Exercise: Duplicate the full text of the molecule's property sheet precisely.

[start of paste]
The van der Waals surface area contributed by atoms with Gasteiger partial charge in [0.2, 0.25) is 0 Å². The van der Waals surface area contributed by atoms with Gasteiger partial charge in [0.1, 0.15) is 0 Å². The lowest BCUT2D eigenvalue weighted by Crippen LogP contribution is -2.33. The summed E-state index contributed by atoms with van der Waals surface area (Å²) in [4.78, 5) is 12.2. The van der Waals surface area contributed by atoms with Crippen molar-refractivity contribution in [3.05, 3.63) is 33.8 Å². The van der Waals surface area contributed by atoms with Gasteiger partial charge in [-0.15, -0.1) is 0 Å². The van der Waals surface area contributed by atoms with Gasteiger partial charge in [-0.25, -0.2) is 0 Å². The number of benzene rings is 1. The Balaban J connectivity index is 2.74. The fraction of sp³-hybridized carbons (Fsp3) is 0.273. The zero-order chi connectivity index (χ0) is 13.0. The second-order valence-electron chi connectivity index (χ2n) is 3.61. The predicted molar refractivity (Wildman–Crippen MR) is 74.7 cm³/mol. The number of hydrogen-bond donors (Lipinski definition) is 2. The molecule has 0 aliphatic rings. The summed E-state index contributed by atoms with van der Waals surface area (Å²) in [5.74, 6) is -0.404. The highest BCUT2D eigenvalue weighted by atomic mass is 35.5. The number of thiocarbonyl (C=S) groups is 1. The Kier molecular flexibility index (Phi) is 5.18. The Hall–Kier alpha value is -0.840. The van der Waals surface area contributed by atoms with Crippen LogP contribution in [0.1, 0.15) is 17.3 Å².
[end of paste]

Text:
The van der Waals surface area contributed by atoms with Gasteiger partial charge in [0.2, 0.25) is 0 Å². The van der Waals surface area contributed by atoms with Gasteiger partial charge in [0.1, 0.15) is 0 Å². The lowest BCUT2D eigenvalue weighted by Crippen LogP contribution is -2.33. The summed E-state index contributed by atoms with van der Waals surface area (Å²) in [4.78, 5) is 12.2. The van der Waals surface area contributed by atoms with Crippen molar-refractivity contribution in [3.05, 3.63) is 33.8 Å². The van der Waals surface area contributed by atoms with Gasteiger partial charge in [-0.15, -0.1) is 0 Å². The van der Waals surface area contributed by atoms with Gasteiger partial charge in [-0.25, -0.2) is 0 Å². The number of benzene rings is 1. The Balaban J connectivity index is 2.74. The fraction of sp³-hybridized carbons (Fsp3) is 0.273. The zero-order chi connectivity index (χ0) is 13.0. The second-order valence-electron chi connectivity index (χ2n) is 3.61. The predicted molar refractivity (Wildman–Crippen MR) is 74.7 cm³/mol. The number of hydrogen-bond donors (Lipinski definition) is 2. The molecule has 0 aliphatic rings. The summed E-state index contributed by atoms with van der Waals surface area (Å²) in [5.74, 6) is -0.404. The highest BCUT2D eigenvalue weighted by atomic mass is 35.5. The number of thiocarbonyl (C=S) groups is 1. The Kier molecular flexibility index (Phi) is 5.18. The Hall–Kier alpha value is -0.840. The van der Waals surface area contributed by atoms with Crippen LogP contribution in [0.1, 0.15) is 17.3 Å².